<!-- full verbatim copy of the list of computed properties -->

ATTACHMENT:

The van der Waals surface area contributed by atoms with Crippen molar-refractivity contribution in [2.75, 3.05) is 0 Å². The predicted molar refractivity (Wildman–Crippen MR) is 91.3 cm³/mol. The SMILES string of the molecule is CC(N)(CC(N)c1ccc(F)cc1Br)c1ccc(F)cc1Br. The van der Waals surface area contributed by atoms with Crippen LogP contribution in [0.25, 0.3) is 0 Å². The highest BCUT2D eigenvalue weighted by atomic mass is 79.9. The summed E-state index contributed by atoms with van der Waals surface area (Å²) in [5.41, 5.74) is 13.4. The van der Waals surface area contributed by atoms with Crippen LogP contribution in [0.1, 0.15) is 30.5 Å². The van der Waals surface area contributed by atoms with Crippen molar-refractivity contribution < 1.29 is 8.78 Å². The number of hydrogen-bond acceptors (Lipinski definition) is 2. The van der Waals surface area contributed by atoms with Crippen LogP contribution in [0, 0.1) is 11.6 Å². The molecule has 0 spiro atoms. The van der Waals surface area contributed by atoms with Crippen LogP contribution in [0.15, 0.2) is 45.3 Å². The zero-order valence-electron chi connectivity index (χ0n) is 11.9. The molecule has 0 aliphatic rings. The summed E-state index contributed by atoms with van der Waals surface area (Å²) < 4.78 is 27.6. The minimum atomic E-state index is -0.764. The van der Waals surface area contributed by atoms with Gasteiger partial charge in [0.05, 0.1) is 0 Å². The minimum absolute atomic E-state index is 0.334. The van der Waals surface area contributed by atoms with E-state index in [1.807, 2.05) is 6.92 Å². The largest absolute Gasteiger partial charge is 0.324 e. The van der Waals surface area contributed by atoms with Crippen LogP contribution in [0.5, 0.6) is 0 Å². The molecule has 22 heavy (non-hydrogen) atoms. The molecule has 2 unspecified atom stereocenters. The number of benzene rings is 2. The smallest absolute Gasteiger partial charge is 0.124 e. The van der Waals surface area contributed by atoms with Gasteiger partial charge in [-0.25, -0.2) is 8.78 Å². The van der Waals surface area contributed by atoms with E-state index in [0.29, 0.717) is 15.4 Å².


The van der Waals surface area contributed by atoms with Crippen molar-refractivity contribution in [2.75, 3.05) is 0 Å². The predicted molar refractivity (Wildman–Crippen MR) is 91.3 cm³/mol. The SMILES string of the molecule is CC(N)(CC(N)c1ccc(F)cc1Br)c1ccc(F)cc1Br. The van der Waals surface area contributed by atoms with Crippen LogP contribution in [0.25, 0.3) is 0 Å². The highest BCUT2D eigenvalue weighted by atomic mass is 79.9. The summed E-state index contributed by atoms with van der Waals surface area (Å²) in [5.41, 5.74) is 13.4. The van der Waals surface area contributed by atoms with Crippen LogP contribution in [0.1, 0.15) is 30.5 Å². The van der Waals surface area contributed by atoms with Crippen molar-refractivity contribution < 1.29 is 8.78 Å². The number of hydrogen-bond acceptors (Lipinski definition) is 2. The van der Waals surface area contributed by atoms with Crippen LogP contribution in [0, 0.1) is 11.6 Å². The molecule has 0 spiro atoms. The van der Waals surface area contributed by atoms with Crippen LogP contribution in [0.15, 0.2) is 45.3 Å². The zero-order valence-electron chi connectivity index (χ0n) is 11.9. The molecule has 0 aliphatic rings. The summed E-state index contributed by atoms with van der Waals surface area (Å²) < 4.78 is 27.6. The minimum atomic E-state index is -0.764. The van der Waals surface area contributed by atoms with Gasteiger partial charge in [0.05, 0.1) is 0 Å². The minimum absolute atomic E-state index is 0.334. The van der Waals surface area contributed by atoms with E-state index in [1.807, 2.05) is 6.92 Å². The largest absolute Gasteiger partial charge is 0.324 e. The van der Waals surface area contributed by atoms with Crippen LogP contribution in [0.5, 0.6) is 0 Å². The molecule has 22 heavy (non-hydrogen) atoms. The molecule has 2 unspecified atom stereocenters. The number of benzene rings is 2. The smallest absolute Gasteiger partial charge is 0.124 e. The van der Waals surface area contributed by atoms with Gasteiger partial charge in [-0.25, -0.2) is 8.78 Å². The van der Waals surface area contributed by atoms with E-state index in [0.29, 0.717) is 15.4 Å².